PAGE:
Microsoft’s Surface 2 tablet reviewed

Performance

Earlier in the year, we checked out the Surface Pro, a Microsoft tablet modelled on the original Surface that used proper PC parts to make a Microsoft-engineered Windows 8 tablet experience. But that’s not the same as the Surface unit we have in front of us today.

No, this Surface is a new edition of the Surface 2 tablet that comes with Windows RT, the special edition of Windows designed for the ARM-based processors users in smartphones and tablets, instead of the chips you find in typical computers from either Intel or AMD.

This Surface is designed to be relatively thin, easy on the eyes, lightweight, and capable of taking on tablets like the iPad.

Picking up the Surface 2, it’s easy to acknowledge that this is a good looking device that doesn’t really take any design cues from anything that isn’t a Surface.

It’s not the same as the Surface Pro we looked at earlier in the year, but the look sure isn’t far off, with a colour change from dark grey to a much lighter grey, and with edges that slant and make the Surface look like a tablet from tomorrow, rather than a device of today.

There’s not a whole lot of weight to the device, though it’s certainly not as light as some of its competitors, with 676 grams to its name. That said, it’s well distributed, and the Surface 2 never feels like it’s too heavy in specific areas.

Overall, it’s a comfortable hold, and Microsoft’s included kickstand is still a nice touch, just like it was in the Surface Pro, only now it can be set up at two distinct angles, perfect if you like the screen to fall back just a little more, like that of a laptop.

Microsoft’s choice of screen is also an excellent one, with a very clear Full HD screen that looks fantastic from every angle, and while it’s glossy, it doesn’t appear overly reflective during most of the activities we were trying it with.

In regards to system performance, the Surface 2 seems to handle its own, which is hardly surprising since the Tegra 4 chip is a very capable piece of hardware. The tablet switches on very quickly, with a second or two from standby, though it’s not the speediest when turned on from cold and off, taking just under 20 seconds to be completely on.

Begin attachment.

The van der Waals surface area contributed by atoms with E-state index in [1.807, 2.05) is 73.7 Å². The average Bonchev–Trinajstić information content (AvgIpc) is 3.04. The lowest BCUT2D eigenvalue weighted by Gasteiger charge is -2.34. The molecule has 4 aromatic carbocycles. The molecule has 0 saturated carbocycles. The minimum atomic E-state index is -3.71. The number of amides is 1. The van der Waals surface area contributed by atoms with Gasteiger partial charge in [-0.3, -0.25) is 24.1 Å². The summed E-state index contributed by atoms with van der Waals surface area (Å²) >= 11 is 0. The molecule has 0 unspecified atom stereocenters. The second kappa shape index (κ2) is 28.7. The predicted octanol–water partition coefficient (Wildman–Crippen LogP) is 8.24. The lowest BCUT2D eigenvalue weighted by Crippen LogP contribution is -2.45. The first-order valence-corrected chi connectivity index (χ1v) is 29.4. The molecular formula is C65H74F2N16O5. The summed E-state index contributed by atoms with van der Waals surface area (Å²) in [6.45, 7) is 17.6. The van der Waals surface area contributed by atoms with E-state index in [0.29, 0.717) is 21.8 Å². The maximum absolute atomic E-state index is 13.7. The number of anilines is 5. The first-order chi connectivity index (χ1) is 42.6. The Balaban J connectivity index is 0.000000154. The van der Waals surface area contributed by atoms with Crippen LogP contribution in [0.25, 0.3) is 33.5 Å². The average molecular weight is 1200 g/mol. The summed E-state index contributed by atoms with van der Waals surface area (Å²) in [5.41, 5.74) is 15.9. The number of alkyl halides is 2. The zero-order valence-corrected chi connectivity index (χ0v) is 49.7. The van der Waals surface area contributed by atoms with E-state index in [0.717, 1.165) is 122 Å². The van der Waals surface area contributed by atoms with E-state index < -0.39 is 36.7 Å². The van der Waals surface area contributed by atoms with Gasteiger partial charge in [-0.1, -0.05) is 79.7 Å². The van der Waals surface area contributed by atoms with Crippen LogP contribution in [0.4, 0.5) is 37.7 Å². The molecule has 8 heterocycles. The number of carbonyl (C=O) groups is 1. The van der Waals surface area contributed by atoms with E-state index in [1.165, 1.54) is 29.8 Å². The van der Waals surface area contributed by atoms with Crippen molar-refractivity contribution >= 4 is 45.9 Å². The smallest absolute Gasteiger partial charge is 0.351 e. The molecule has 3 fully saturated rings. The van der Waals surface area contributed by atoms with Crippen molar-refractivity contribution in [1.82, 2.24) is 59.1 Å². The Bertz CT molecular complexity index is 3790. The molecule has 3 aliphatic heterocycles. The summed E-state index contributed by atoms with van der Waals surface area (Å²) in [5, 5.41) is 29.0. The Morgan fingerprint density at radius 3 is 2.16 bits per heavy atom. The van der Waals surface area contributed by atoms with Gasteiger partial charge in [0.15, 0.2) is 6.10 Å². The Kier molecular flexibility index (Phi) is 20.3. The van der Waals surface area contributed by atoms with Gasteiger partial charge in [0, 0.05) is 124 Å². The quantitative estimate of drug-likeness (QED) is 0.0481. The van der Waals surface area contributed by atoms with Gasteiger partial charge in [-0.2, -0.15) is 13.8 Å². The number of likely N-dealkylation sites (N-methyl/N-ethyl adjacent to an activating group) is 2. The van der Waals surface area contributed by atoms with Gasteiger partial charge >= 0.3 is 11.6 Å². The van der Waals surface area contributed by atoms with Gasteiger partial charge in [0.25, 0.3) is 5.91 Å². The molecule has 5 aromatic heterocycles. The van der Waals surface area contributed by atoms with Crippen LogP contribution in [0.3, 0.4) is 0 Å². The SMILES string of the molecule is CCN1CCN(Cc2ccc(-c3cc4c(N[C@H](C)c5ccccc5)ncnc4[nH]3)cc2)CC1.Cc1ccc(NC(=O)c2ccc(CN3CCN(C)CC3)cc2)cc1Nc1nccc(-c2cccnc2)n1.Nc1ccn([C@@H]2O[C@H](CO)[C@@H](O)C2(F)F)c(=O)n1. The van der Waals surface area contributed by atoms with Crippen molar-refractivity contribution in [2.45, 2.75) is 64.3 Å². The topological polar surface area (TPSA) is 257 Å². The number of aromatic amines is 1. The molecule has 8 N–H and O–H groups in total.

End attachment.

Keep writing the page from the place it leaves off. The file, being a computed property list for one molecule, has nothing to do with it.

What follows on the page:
We can put it through some benchmarks, with 3D Mark telling us that this machine really does fly, and should be able to handle a lot of what you send its way. The applications have to be found on the Windows Store, so you might be waiting for games and apps for a while there, but like the top tier tablets we’re seeing from other manufacturers, the Surface 2 definitely looks like it can hold its own, and take on many of the tasks its owners will have for it.

Over in the battery department, the Surface 2 handles quite well. Microsoft quotes up to 10 hours of battery life for video playback, and we had around eight hours working while we were writing, surfing the web, tweeting, and trying to find apps to install.

That’s not bad at all, and with up to two weeks of standby time, it’s easy to see that the Surface 2 is one of those devices you don’t have to constantly keep charged to use, a positive thing since the power pack takes a couple of hours minimum to give the Surface 2 tablet a decent boost.

There are also a few accessories designed for the Surface 2 that are optional, though we suspect the typing cover is one most owners will want to have.

Two typing covers exist, one with a flat travel-less touch keys, while the other has a full fledged keyboard inside. Both have a small trackpad complimenting the tablet underneath the keyboard, and both have a felt back that folds over the front, protecting the screen from knocks.

We reviewed the Surface 2 with one of the touch keyboard covers, typing the review on it, and finding it a necessary accessory, especially since the on-screen keyboard is only so good. If a Surface tablet is going to be used for typing, these keyboard cover accessories don’t rely on Bluetooth and offer a much faster and more accurate typing experience than relying on the on-screen keyboard of Windows RT.

The keyboard includes a trackpad.

While Microsoft has certainly made some strides in the Surface 2 — better screen, faster innards, much better hinge design — the Surface 2 still comes with the same problem that every Windows RT device comes with: a lack of apps.

It’s a problem that Microsoft’s other mobile platform also shares, with Windows Phone only now beginning to get some of the more popular social apps that have graced other platforms previously. Similarly, Windows RT lacks much of the popular release software that your regular Windows 8 machine can run, especially noted because Windows RT — which is a special version of Windows 8 (now 8.1) designed for the low power ARM processors used in many tablets and phones — cannot run the regular executables that will run on Windows 8.

That means no Photoshop, no Steam, no Chrome, and none of the apps you might normally rely on with a Windows 8 laptop or desktop, and it even means we can’t run our regular battery testing tool for Windows.